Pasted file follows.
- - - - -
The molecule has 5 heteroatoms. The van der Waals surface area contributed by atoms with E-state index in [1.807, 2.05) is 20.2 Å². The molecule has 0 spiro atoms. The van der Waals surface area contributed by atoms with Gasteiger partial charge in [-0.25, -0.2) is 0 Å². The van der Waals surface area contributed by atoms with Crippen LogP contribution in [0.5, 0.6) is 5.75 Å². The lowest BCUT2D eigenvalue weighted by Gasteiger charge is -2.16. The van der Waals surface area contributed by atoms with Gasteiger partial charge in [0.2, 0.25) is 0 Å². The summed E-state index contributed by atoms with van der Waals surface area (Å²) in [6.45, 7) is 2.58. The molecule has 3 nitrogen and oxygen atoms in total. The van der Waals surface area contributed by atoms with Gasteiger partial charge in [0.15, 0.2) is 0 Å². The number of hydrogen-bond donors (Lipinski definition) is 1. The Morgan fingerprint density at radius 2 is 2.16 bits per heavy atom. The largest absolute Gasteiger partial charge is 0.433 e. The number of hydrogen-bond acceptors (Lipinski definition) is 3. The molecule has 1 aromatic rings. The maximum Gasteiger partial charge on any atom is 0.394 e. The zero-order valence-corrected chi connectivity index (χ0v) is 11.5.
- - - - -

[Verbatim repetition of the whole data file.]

The molecule has 5 heteroatoms. The van der Waals surface area contributed by atoms with E-state index in [1.807, 2.05) is 20.2 Å². The molecule has 0 spiro atoms. The van der Waals surface area contributed by atoms with Gasteiger partial charge in [-0.25, -0.2) is 0 Å². The van der Waals surface area contributed by atoms with Crippen LogP contribution in [0.5, 0.6) is 5.75 Å². The lowest BCUT2D eigenvalue weighted by Gasteiger charge is -2.16. The van der Waals surface area contributed by atoms with Gasteiger partial charge in [0.2, 0.25) is 0 Å². The summed E-state index contributed by atoms with van der Waals surface area (Å²) in [6.45, 7) is 2.58. The molecule has 3 nitrogen and oxygen atoms in total. The van der Waals surface area contributed by atoms with Gasteiger partial charge in [0.15, 0.2) is 0 Å². The number of hydrogen-bond donors (Lipinski definition) is 1. The Morgan fingerprint density at radius 2 is 2.16 bits per heavy atom. The largest absolute Gasteiger partial charge is 0.433 e. The number of hydrogen-bond acceptors (Lipinski definition) is 3. The molecule has 1 aromatic rings. The maximum Gasteiger partial charge on any atom is 0.394 e. The zero-order valence-corrected chi connectivity index (χ0v) is 11.5.